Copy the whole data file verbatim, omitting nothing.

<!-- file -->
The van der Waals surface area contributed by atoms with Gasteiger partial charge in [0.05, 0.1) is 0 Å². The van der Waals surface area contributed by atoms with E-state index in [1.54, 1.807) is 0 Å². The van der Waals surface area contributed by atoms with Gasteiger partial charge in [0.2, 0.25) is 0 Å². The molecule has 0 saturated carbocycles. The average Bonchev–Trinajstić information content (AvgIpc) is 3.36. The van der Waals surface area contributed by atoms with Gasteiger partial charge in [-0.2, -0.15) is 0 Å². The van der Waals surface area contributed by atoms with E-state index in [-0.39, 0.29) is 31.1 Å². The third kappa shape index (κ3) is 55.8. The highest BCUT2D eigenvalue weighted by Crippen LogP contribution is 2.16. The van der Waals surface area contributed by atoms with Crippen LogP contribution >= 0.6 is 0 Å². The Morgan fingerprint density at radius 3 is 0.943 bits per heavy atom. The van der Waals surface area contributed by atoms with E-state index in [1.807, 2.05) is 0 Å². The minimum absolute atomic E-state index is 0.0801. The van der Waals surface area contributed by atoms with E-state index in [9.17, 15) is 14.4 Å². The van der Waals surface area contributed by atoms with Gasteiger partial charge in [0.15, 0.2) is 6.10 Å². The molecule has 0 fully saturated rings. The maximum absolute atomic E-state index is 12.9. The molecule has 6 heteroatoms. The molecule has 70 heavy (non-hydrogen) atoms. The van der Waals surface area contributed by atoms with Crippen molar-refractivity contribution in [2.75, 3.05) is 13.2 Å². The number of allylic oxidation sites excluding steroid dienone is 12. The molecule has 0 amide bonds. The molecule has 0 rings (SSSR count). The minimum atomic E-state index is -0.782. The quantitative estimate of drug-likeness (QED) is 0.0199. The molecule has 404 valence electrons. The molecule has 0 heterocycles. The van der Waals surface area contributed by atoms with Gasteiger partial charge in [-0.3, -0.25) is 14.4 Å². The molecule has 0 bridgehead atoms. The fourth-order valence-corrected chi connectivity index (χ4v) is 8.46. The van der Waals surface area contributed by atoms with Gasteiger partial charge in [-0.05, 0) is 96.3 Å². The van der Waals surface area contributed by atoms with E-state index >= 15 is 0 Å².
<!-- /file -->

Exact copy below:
The van der Waals surface area contributed by atoms with Gasteiger partial charge in [0.05, 0.1) is 0 Å². The van der Waals surface area contributed by atoms with E-state index in [1.54, 1.807) is 0 Å². The van der Waals surface area contributed by atoms with Gasteiger partial charge in [0.2, 0.25) is 0 Å². The molecule has 0 saturated carbocycles. The average Bonchev–Trinajstić information content (AvgIpc) is 3.36. The van der Waals surface area contributed by atoms with Gasteiger partial charge in [-0.2, -0.15) is 0 Å². The van der Waals surface area contributed by atoms with E-state index in [-0.39, 0.29) is 31.1 Å². The third kappa shape index (κ3) is 55.8. The highest BCUT2D eigenvalue weighted by Crippen LogP contribution is 2.16. The van der Waals surface area contributed by atoms with Crippen LogP contribution >= 0.6 is 0 Å². The Morgan fingerprint density at radius 3 is 0.943 bits per heavy atom. The van der Waals surface area contributed by atoms with E-state index in [1.807, 2.05) is 0 Å². The minimum absolute atomic E-state index is 0.0801. The van der Waals surface area contributed by atoms with E-state index in [9.17, 15) is 14.4 Å². The van der Waals surface area contributed by atoms with Gasteiger partial charge in [0.15, 0.2) is 6.10 Å². The molecule has 0 fully saturated rings. The maximum absolute atomic E-state index is 12.9. The molecule has 6 heteroatoms. The molecule has 70 heavy (non-hydrogen) atoms. The van der Waals surface area contributed by atoms with Crippen molar-refractivity contribution in [2.75, 3.05) is 13.2 Å². The number of allylic oxidation sites excluding steroid dienone is 12. The molecule has 0 amide bonds. The molecule has 0 rings (SSSR count). The minimum atomic E-state index is -0.782. The quantitative estimate of drug-likeness (QED) is 0.0199. The molecule has 404 valence electrons. The molecule has 0 heterocycles. The van der Waals surface area contributed by atoms with Gasteiger partial charge in [-0.3, -0.25) is 14.4 Å². The molecule has 0 bridgehead atoms. The fourth-order valence-corrected chi connectivity index (χ4v) is 8.46. The van der Waals surface area contributed by atoms with Gasteiger partial charge in [-0.05, 0) is 96.3 Å². The van der Waals surface area contributed by atoms with E-state index >= 15 is 0 Å².